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Here is the expected petrol price for June

───   09:34 Sun, 16 May 2021

Here is the expected petrol price for June | News Article

Mid-month data from the Central Energy Fund points to a marginal petrol price hike in June, while diesel could see a more sizeable increase.

The CEF data shows an under-recovery for both 93 and 95 petrol, with prices expected to rise no more than a few cents per litre. Diesel drivers, meanwhile, can expect an increase for 0.05% and 0.005% at around 19 cents per litre.

Petrol 95: increase of 1 cent per litre;

Petrol 93: increase of 2 cents per litre;

Diesel 0.05%:increase of 18 cents per litre;

Diesel 0.005%: increase of 19 cents per litre;

Illuminating Paraffin: increase of 25 cents per litre.

While the mid-month data serves as a snapshot, the Department of Energy makes adjustments based on a review of the full period. Furthermore, the outlook can change significantly before month-end.

The mid-month prices provide a strong indication of moving trends, however. Prices are affected by two main components – the rand/dollar exchange rate, and changes to international petroleum product costs, largely driven by oil prices.

At mid-May, the stronger ZAR/USD exchange rate is contributing to an over-recovery of around 10 cents per litre – however, changes to international product prices are swallowing up those gains, leading to diverging trends for petrol and diesel.

Product prices for petrol have remained high, but flat, contributing to a 12 cents per litre under-recovery in the price. Prices for diesel and illuminating paraffin are showing a 28 cents and 35 cents per litre under-recovery.

Exchange rate

The rand has rallied in May, even dipping under R14 against the dollar at the start of the week.

The rand’s strength has largely been driven by dollar weakness, rather than any overly positive local news, though the decision by ratings firm, Moody’s, to skip the expected review of South Africa’s sovereign debt served as a boon for skittish investors.

According to Reuters analysis, the rand has been on a strong run since March, prompted by lower rates in the developed world, a surge in global commodity prices, and signs the local economy is on track for a better-than-expected recovery.

“The key drivers were strong global risk appetites, a weaker US dollar, robust commodity prices, better-than-expected domestic fiscal outcomes and encouraging signs that the ruling party started to take action against corruption within its ranks,” Nedbank economists said in a research note at the start of the week.

The group added that risk appetites among international investors are likely to remain healthy throughout 2021, buoyed by the vaccine-led global recovery, the ultra-accommodative monetary policies of the world’s largest economies and increasingly aggressive fiscal stimulus, especially in the US.

While the currency weakened slightly on Wednesday following a jump in consumer prices in the United States – raising fears that the central bank would tighten its monetary policy, cutting off a key source of supply to riskier assets, it recovered on Thursday alongside other emerging market currencies following the surprise inflation increase in the US.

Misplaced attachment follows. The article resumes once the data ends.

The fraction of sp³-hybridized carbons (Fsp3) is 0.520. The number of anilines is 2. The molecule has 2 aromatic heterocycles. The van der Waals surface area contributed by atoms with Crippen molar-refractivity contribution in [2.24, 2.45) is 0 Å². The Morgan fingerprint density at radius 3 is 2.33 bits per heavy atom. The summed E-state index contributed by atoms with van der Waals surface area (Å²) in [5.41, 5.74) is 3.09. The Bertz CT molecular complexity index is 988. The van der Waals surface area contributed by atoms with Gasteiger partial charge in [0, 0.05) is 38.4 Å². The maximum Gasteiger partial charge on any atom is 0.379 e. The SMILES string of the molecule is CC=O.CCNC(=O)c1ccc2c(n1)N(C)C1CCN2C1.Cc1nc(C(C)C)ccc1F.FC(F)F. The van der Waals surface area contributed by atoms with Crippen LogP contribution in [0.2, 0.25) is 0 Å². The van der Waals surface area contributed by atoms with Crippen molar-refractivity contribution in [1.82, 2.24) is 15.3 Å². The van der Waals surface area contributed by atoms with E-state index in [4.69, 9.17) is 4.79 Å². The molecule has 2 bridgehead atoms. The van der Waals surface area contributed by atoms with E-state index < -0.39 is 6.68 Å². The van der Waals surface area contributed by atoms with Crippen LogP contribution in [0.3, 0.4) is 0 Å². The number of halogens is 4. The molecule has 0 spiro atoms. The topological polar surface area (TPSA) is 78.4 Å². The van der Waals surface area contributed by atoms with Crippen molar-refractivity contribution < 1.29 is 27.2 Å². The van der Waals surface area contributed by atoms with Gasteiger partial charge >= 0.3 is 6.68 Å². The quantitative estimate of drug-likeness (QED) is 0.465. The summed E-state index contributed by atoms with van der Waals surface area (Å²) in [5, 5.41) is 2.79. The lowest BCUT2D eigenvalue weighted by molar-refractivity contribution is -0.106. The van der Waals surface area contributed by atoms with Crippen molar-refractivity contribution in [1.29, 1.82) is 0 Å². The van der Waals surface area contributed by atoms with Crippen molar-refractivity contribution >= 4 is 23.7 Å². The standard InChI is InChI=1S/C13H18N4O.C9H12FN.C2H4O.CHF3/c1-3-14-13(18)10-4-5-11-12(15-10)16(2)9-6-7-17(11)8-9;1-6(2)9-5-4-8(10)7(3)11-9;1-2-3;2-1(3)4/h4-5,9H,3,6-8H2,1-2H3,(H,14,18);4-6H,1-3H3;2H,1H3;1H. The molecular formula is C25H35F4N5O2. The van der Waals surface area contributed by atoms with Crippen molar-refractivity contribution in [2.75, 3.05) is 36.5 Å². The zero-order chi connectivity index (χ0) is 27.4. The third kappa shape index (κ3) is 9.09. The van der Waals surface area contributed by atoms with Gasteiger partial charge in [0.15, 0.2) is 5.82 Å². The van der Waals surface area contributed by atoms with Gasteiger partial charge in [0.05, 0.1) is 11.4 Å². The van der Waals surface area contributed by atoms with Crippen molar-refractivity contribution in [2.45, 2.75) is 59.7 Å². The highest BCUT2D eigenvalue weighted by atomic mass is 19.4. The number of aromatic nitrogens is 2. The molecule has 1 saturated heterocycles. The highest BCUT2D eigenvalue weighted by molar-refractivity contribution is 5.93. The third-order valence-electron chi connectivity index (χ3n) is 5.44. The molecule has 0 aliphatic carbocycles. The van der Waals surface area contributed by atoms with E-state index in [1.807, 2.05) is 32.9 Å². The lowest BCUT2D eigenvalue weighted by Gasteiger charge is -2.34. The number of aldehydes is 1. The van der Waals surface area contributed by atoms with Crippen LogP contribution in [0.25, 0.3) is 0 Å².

Longer-term forecasts for the rand are also positive, with Bloomberg economists highlighting several factors working in its favour, which could extend its gains.

These include a surplus of dollars in the local banking system thanks the loan received by the International Monetary Fund as part of global Covid relief efforts, as well as an appealing bond market, which is seeing investors return after fleeing over the last year.

International Product Prices

International product prices for both petrol and diesel have stabilised at higher levels over the course of the month. These product prices are largely driven by global oil prices, and movements in the sector.

Oil prices have climbed steadily since the start of the year, but settled into a ‘wait and see’ mode in April. Prices have not since not fluctuated wildly, hovering at $63 (WTI) and $67 (Brent Crude) a barrel seen in mid-April.

These levels are high compared to the $50 dollar mark seen in December 2020, but are down from $70 a barrel peak in March.

The key driver behind the oil price is the global Covid-19 pandemic and the effect it is having on major economies – who are closing and reopening as infection numbers swell and deflate along with lockdown measures in each region.

International oil groups like OPEC and the International Energy Agency say that global oil demand will likely rebound strongly in the second half of the year with more economies reopening and increased travel amid higher vaccination rates.

However, pressure points still exists, particularly in India and South Asia where more virulent variants of the Covid-19 are wreaking havoc among the populace.

“The rising cases in India and some parts of Southeast Asia and Latin America illustrate risks to oil demand, but the general market has great expectations for demand to materialise later this year,” Victor Shum, vice president of energy consulting for IHS Markit, told Bloomberg.


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